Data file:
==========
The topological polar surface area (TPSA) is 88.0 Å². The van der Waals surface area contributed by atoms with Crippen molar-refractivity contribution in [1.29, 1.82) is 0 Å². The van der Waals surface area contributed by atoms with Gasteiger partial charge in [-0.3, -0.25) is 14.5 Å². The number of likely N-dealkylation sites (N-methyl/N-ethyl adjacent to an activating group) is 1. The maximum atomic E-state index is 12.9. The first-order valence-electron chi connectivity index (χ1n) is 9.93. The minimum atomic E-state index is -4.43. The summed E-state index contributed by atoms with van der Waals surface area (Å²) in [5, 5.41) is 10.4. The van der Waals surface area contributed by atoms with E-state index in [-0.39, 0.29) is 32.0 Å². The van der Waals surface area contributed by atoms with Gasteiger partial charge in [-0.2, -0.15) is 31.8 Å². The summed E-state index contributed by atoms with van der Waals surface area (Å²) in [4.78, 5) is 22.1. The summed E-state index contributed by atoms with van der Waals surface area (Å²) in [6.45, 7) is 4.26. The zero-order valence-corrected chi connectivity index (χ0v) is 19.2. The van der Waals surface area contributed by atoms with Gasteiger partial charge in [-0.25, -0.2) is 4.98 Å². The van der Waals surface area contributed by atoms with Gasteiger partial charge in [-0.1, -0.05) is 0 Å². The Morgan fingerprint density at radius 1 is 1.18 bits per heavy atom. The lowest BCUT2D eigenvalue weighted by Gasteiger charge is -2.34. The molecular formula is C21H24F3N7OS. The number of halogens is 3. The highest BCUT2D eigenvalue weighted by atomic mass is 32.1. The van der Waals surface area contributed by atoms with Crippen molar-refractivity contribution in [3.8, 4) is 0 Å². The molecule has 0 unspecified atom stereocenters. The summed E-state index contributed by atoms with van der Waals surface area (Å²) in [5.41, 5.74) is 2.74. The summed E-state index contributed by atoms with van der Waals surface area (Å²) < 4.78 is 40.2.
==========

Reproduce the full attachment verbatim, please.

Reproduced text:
The topological polar surface area (TPSA) is 88.0 Å². The van der Waals surface area contributed by atoms with Crippen molar-refractivity contribution in [1.29, 1.82) is 0 Å². The van der Waals surface area contributed by atoms with Gasteiger partial charge in [-0.3, -0.25) is 14.5 Å². The number of likely N-dealkylation sites (N-methyl/N-ethyl adjacent to an activating group) is 1. The maximum atomic E-state index is 12.9. The first-order valence-electron chi connectivity index (χ1n) is 9.93. The minimum atomic E-state index is -4.43. The summed E-state index contributed by atoms with van der Waals surface area (Å²) in [5, 5.41) is 10.4. The van der Waals surface area contributed by atoms with E-state index in [-0.39, 0.29) is 32.0 Å². The van der Waals surface area contributed by atoms with Gasteiger partial charge in [-0.2, -0.15) is 31.8 Å². The summed E-state index contributed by atoms with van der Waals surface area (Å²) in [4.78, 5) is 22.1. The summed E-state index contributed by atoms with van der Waals surface area (Å²) in [6.45, 7) is 4.26. The zero-order valence-corrected chi connectivity index (χ0v) is 19.2. The van der Waals surface area contributed by atoms with Gasteiger partial charge in [-0.25, -0.2) is 4.98 Å². The van der Waals surface area contributed by atoms with Gasteiger partial charge in [-0.1, -0.05) is 0 Å². The Morgan fingerprint density at radius 1 is 1.18 bits per heavy atom. The lowest BCUT2D eigenvalue weighted by Gasteiger charge is -2.34. The molecular formula is C21H24F3N7OS. The number of halogens is 3. The highest BCUT2D eigenvalue weighted by atomic mass is 32.1. The van der Waals surface area contributed by atoms with Crippen molar-refractivity contribution in [3.8, 4) is 0 Å². The molecule has 0 unspecified atom stereocenters. The summed E-state index contributed by atoms with van der Waals surface area (Å²) in [5.41, 5.74) is 2.74. The summed E-state index contributed by atoms with van der Waals surface area (Å²) < 4.78 is 40.2.